It is perfectly obvious that such a degree of freedom to manœuvre is not at all to be found always and everywhere. The larger the forces participating in the conflict, the higher the level of technique, the better the means of transport and communication – the more restricted and limited must be the operational plan, but, at the same time, the greater are its prospects of being implemented
I recall how, in the initial period of the Red Army’s creation, some comrades argued that, by virtue of the ‘inner nature’ of revolutionary warfare we had no need of higher formations of corps, divisions or even brigades. To a strategy of manœuvre, they claimed, there had to correspond a small independent unit, something in the nature of a composite regiment: two or three battalions of infantry, a little cavalry, some artillery. In those days quite a lot of debate took place among us on that subject. But very soon, as the army itself grew, and also its tasks, we arrived at higher formations. If we were now to obtain a lengthy breathing-spell that would enable us to strengthen ourselves in respect to the economy, transport and military technique, and if, after that, we were again to be involved in war – in the Western theatre, say – it is beyond doubt that our strategy would have to be based on larger masses, and would assume a more positional, more ponderous character.
I am not saying all this, of course, in order to denigrate the idea of bold manœuvring, but to show the inner dependence between the operational plan and the nature and numbers of the fighting masses and the actual situation.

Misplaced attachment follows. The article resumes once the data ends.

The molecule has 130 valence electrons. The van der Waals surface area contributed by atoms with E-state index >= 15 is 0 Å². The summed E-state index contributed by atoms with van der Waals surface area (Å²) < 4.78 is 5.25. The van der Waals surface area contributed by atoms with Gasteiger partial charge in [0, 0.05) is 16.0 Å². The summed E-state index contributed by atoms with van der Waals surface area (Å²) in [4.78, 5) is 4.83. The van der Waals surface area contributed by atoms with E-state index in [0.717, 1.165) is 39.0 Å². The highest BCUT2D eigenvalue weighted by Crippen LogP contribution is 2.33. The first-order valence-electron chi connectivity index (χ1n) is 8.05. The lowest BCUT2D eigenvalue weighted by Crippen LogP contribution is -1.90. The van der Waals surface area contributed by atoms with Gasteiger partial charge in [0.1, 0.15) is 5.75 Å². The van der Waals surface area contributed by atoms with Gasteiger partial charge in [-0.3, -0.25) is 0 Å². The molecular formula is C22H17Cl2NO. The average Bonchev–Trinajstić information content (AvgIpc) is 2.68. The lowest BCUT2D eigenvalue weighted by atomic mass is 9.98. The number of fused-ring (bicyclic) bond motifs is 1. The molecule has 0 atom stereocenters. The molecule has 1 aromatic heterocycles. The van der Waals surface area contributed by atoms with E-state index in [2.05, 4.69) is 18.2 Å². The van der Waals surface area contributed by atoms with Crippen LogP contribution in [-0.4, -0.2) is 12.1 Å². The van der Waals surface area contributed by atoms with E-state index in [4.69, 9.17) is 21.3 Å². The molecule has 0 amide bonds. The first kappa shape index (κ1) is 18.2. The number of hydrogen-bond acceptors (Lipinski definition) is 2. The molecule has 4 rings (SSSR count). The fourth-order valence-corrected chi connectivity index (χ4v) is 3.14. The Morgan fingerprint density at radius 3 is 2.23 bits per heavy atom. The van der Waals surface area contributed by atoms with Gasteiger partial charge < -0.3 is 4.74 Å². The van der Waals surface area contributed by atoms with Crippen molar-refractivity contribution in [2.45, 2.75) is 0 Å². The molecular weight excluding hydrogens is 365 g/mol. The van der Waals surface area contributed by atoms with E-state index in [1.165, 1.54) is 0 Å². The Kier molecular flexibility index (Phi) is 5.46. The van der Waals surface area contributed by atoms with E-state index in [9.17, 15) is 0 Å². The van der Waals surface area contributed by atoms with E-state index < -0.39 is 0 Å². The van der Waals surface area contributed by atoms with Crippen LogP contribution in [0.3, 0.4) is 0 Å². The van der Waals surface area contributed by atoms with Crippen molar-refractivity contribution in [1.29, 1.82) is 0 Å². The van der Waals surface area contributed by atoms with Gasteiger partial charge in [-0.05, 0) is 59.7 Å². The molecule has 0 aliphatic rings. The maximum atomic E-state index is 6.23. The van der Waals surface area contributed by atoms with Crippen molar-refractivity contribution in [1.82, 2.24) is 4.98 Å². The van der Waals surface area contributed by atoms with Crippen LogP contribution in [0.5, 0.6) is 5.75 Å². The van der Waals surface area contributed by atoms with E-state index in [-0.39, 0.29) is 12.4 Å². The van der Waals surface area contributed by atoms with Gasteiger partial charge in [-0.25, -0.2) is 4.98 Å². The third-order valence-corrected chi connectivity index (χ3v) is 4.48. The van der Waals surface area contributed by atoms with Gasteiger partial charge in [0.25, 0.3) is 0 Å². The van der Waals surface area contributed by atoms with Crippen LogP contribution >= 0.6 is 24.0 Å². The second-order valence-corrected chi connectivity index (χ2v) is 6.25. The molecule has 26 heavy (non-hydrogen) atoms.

Yet, as emerged clearly during the analysis, the idea of strategical manœuvring has acquired among us an absolute character, so to speak. Each of the commanders had a clear-cut strategical plan already at the beginning of the manœuvres. This plan was, of course, broadly deduced from the fundamental facts of the grouping of forces at the outset and the general nature of the locality, and was wholly anterior to the development of the operation. The commander saw his task, in the words of one of our rapporteurs, as being to implement his plan from above downward, by imposing his sovereign will, and bringing the plan to victorious accomplishment. A clear-cut plan and a strong will on the part of the commander certainly constitute elements necessary for success, but, alas, they are not enough. The commander’s will, pressing down from above, can in no case serve as a substitute for work in the sphere of communications, reconnaissance, security, reporting, supply and so on. Yet all these highly important aspects of an operation were not found to be in real accord with the boldness of the plan and the pressure of the guiding will. The bolder and more aggressive the plan on both sides, the more important was it for each of them to effect timely orientation during the course of the operation, so that corrections could be made in good time, precautionary measures taken, and soon. In actual fact, this did not happen. All the requirements of the field service regulations gave way to impetuousness. Consequently, the result obtained was directly opposite to that aimed at by the guiding will: from two impetuous movements, directed one against the other, but without sounding each other out, a situation was created, imperceptibly and bit by bit, such as neither side had foreseen, and in which both essentially lost their way. The entire strategical plan was at once broken up, when the clash took place, into a series of petty tactical tasks, in which no trace of the plan was left. An excess of guiding will on the part of the commanders led, at the decisive moment, to its utter paralysis. This, comrades, is the central conclusion to be drawn from the manœuvres. We have revealed quite clearly and distinctly how inadequate is the tactical training of both Red Army men and commanders: no proper adaptation to local conditions, reconnaissance carried out in such forms as constitute merely fictitious observance of the regulations, while producing no serious military results; exactly the same situation where security is concerned; and also inadequate understanding of communications and ability to organise them. Very important orders are despatched in one copy only, by a technically unreliable route, and so on, and so forth. And behind all this stands the commander, with his mathematical plan and his masterful will. If, to the plan and the will-power flowing down from on high, there were to correspond a wave, arising from below, of all-sided information, accurate reports and summaries, and ideas derived from tactical initiatives at lower levels, the initial plan, after undergoing inevitable modifications in the process of being implemented, might have been an extremely important condition for ultimate success. But this did not happen. Failures piled up all along the line. From time to time it seemed as though, by an effort of will from above, these failures had been overcome, but later there was an inevitable collapse, when, from minor failures, mistakes, lack of information, absence of communication, lack of foresight, a situation was created in which nobody understood what was happening any more, and which inevitably must, in battle, result in panic. There you have the radical defect of our manœuvres: lack of correspondence between conception and execution.